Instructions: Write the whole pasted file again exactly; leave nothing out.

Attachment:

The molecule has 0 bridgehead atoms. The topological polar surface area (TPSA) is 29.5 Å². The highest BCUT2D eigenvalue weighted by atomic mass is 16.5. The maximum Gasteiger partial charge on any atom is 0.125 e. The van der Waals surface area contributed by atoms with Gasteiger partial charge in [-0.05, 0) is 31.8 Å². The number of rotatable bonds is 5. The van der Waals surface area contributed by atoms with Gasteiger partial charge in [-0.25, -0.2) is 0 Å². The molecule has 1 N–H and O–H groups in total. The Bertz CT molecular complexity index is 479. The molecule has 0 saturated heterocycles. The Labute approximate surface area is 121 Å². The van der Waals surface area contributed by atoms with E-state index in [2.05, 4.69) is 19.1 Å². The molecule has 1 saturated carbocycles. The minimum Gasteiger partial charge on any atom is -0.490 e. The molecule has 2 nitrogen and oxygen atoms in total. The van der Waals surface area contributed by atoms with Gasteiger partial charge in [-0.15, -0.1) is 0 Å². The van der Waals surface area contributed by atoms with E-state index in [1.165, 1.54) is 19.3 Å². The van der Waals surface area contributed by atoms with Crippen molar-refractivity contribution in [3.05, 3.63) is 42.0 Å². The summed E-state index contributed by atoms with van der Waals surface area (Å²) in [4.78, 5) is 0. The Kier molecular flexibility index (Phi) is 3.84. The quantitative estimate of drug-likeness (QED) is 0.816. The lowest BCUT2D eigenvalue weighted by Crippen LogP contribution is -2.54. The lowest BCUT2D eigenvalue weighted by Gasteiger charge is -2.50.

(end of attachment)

The molecule has 0 bridgehead atoms. The topological polar surface area (TPSA) is 29.5 Å². The highest BCUT2D eigenvalue weighted by atomic mass is 16.5. The maximum Gasteiger partial charge on any atom is 0.125 e. The van der Waals surface area contributed by atoms with Gasteiger partial charge in [-0.05, 0) is 31.8 Å². The number of rotatable bonds is 5. The van der Waals surface area contributed by atoms with Gasteiger partial charge in [-0.25, -0.2) is 0 Å². The molecule has 1 N–H and O–H groups in total. The Bertz CT molecular complexity index is 479. The molecule has 0 saturated heterocycles. The Labute approximate surface area is 121 Å². The van der Waals surface area contributed by atoms with E-state index in [2.05, 4.69) is 19.1 Å². The molecule has 1 saturated carbocycles. The minimum Gasteiger partial charge on any atom is -0.490 e. The molecule has 2 nitrogen and oxygen atoms in total. The van der Waals surface area contributed by atoms with Gasteiger partial charge in [-0.15, -0.1) is 0 Å². The van der Waals surface area contributed by atoms with E-state index in [1.165, 1.54) is 19.3 Å². The van der Waals surface area contributed by atoms with Crippen molar-refractivity contribution in [3.05, 3.63) is 42.0 Å². The summed E-state index contributed by atoms with van der Waals surface area (Å²) in [4.78, 5) is 0. The Kier molecular flexibility index (Phi) is 3.84. The quantitative estimate of drug-likeness (QED) is 0.816. The lowest BCUT2D eigenvalue weighted by Crippen LogP contribution is -2.54. The lowest BCUT2D eigenvalue weighted by Gasteiger charge is -2.50.